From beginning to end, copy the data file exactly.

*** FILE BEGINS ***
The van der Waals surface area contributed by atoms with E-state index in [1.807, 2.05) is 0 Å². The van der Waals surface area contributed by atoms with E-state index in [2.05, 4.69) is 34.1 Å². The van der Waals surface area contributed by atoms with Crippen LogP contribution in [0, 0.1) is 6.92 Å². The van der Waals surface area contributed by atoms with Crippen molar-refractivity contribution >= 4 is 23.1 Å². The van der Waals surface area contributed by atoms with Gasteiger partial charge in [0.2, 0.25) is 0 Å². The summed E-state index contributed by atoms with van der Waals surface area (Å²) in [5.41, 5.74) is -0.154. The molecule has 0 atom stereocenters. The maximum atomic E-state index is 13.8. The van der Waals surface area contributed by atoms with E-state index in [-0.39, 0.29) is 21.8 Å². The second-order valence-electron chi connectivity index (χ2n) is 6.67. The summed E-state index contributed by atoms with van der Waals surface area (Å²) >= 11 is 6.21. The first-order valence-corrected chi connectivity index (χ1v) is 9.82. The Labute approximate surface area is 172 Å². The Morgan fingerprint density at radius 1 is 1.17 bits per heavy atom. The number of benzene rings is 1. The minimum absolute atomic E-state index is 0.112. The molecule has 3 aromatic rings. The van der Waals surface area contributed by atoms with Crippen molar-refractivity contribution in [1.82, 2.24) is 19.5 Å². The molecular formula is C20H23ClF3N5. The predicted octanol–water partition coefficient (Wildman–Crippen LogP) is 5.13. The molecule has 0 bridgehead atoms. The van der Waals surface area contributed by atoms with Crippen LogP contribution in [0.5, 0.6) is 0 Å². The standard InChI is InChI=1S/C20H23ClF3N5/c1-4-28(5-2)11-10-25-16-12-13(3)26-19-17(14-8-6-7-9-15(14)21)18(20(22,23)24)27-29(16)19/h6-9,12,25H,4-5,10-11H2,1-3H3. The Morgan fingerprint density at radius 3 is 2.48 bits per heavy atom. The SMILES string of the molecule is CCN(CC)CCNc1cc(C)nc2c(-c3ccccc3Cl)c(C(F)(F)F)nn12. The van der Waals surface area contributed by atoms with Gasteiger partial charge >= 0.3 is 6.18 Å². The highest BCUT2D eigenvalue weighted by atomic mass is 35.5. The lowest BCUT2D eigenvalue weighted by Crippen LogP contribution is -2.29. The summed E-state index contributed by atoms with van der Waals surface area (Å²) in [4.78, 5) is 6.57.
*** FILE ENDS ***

The van der Waals surface area contributed by atoms with E-state index in [1.807, 2.05) is 0 Å². The van der Waals surface area contributed by atoms with E-state index in [2.05, 4.69) is 34.1 Å². The van der Waals surface area contributed by atoms with Crippen LogP contribution in [0, 0.1) is 6.92 Å². The van der Waals surface area contributed by atoms with Crippen molar-refractivity contribution >= 4 is 23.1 Å². The van der Waals surface area contributed by atoms with Gasteiger partial charge in [0.2, 0.25) is 0 Å². The summed E-state index contributed by atoms with van der Waals surface area (Å²) in [5.41, 5.74) is -0.154. The molecule has 0 atom stereocenters. The maximum atomic E-state index is 13.8. The van der Waals surface area contributed by atoms with E-state index in [-0.39, 0.29) is 21.8 Å². The second-order valence-electron chi connectivity index (χ2n) is 6.67. The summed E-state index contributed by atoms with van der Waals surface area (Å²) >= 11 is 6.21. The first-order valence-corrected chi connectivity index (χ1v) is 9.82. The Labute approximate surface area is 172 Å². The Morgan fingerprint density at radius 1 is 1.17 bits per heavy atom. The number of benzene rings is 1. The minimum absolute atomic E-state index is 0.112. The molecule has 3 aromatic rings. The van der Waals surface area contributed by atoms with Crippen molar-refractivity contribution in [1.82, 2.24) is 19.5 Å². The molecular formula is C20H23ClF3N5. The predicted octanol–water partition coefficient (Wildman–Crippen LogP) is 5.13. The molecule has 0 bridgehead atoms. The van der Waals surface area contributed by atoms with Crippen LogP contribution in [0.5, 0.6) is 0 Å². The standard InChI is InChI=1S/C20H23ClF3N5/c1-4-28(5-2)11-10-25-16-12-13(3)26-19-17(14-8-6-7-9-15(14)21)18(20(22,23)24)27-29(16)19/h6-9,12,25H,4-5,10-11H2,1-3H3. The Morgan fingerprint density at radius 3 is 2.48 bits per heavy atom. The SMILES string of the molecule is CCN(CC)CCNc1cc(C)nc2c(-c3ccccc3Cl)c(C(F)(F)F)nn12. The van der Waals surface area contributed by atoms with Gasteiger partial charge >= 0.3 is 6.18 Å². The highest BCUT2D eigenvalue weighted by atomic mass is 35.5. The lowest BCUT2D eigenvalue weighted by Crippen LogP contribution is -2.29. The summed E-state index contributed by atoms with van der Waals surface area (Å²) in [4.78, 5) is 6.57.